Incarcerated workers are still workers; VA healthcare under the gun; CWA solidarity with Standing Rock Sioux; 13 million call Congress to stop TPP; a cup of union tea.
The largest such labor action in the U.S. in many years, the strike by Verizon workers taking on corporate greed is now in its fourth week.
The old appeal policy left hundreds of thousands of coal miners, disabled from black lung disease, usually without a penny of benefits before they died.
Eploited port truck drivers at the nation's largest cargo terminal, Los Angeles-Long Beach, won another round in their long fight for fair pay, job protections and the right to organize.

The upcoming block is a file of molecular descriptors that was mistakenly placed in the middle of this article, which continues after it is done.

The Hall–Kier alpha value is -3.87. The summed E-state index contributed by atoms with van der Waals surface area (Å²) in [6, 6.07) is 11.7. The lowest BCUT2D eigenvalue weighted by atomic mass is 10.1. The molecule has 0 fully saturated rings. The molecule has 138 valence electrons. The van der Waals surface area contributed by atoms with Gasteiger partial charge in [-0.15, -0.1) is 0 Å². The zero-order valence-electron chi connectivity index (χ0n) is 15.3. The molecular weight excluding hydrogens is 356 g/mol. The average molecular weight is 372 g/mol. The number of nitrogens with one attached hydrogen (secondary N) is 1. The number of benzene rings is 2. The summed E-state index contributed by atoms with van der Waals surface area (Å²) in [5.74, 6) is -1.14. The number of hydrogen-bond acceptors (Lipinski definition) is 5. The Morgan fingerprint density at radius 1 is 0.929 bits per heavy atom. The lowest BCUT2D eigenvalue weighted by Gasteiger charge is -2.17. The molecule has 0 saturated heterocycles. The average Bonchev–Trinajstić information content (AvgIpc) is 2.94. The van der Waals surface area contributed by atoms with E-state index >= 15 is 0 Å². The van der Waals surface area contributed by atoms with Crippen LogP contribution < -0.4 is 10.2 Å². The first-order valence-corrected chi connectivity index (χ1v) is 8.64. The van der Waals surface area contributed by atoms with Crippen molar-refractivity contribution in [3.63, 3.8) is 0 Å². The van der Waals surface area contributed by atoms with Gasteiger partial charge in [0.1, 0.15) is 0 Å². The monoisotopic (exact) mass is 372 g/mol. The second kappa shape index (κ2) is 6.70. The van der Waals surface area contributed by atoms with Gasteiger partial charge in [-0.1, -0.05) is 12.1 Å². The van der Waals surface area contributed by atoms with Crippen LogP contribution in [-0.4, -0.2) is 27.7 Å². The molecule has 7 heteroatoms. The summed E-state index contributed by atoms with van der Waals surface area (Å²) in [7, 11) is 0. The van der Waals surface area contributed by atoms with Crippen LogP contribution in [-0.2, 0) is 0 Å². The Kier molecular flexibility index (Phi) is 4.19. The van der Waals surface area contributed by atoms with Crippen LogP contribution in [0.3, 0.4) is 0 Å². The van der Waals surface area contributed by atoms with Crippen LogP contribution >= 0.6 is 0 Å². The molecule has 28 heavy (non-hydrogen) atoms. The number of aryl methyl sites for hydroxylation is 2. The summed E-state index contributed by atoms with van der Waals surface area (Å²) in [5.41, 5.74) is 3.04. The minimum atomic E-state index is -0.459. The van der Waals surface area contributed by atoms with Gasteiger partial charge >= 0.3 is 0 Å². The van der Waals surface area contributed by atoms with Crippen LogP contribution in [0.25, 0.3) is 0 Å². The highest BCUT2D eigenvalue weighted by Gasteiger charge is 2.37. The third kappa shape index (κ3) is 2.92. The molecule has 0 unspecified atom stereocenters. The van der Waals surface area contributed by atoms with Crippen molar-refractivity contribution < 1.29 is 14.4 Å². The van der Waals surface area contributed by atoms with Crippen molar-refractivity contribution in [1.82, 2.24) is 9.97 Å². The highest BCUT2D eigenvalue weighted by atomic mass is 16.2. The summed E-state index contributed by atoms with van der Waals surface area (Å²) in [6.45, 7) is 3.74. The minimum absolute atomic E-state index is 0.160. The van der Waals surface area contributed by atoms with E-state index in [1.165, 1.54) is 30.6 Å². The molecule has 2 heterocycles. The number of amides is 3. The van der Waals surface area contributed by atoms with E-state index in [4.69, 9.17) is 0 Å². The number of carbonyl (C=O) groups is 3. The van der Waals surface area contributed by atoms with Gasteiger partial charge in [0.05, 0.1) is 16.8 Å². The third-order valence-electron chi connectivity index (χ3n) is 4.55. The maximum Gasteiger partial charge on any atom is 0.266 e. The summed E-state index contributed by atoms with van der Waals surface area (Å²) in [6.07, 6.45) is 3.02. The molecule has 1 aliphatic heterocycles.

It was to shine a light on how working families are affected negatively by the high cost of living in the city and the lack of livable wages.
"Steel jobs provide decent living wages and help support a lot of other jobs in the community; the company wants to take that away."
Their contract with ArcelorMittal expired September 1; the union is staying on the job in hopes of a fair contract, but are ready to fightback in what are very tough negotiations.
In other words: To make money for the shareholders, workers have to go without; to keep the banks happy, public schools have to tighten their belts.
"A war on worker rights to come together and fight for a voice on the job is being waged by corporations that HRC asks the LGBT community to celebrate."
The strawberries, blackberries and blueberries sold everyday in U.S. supermarkets are largely picked by indigenous families speaking the same ancient languages.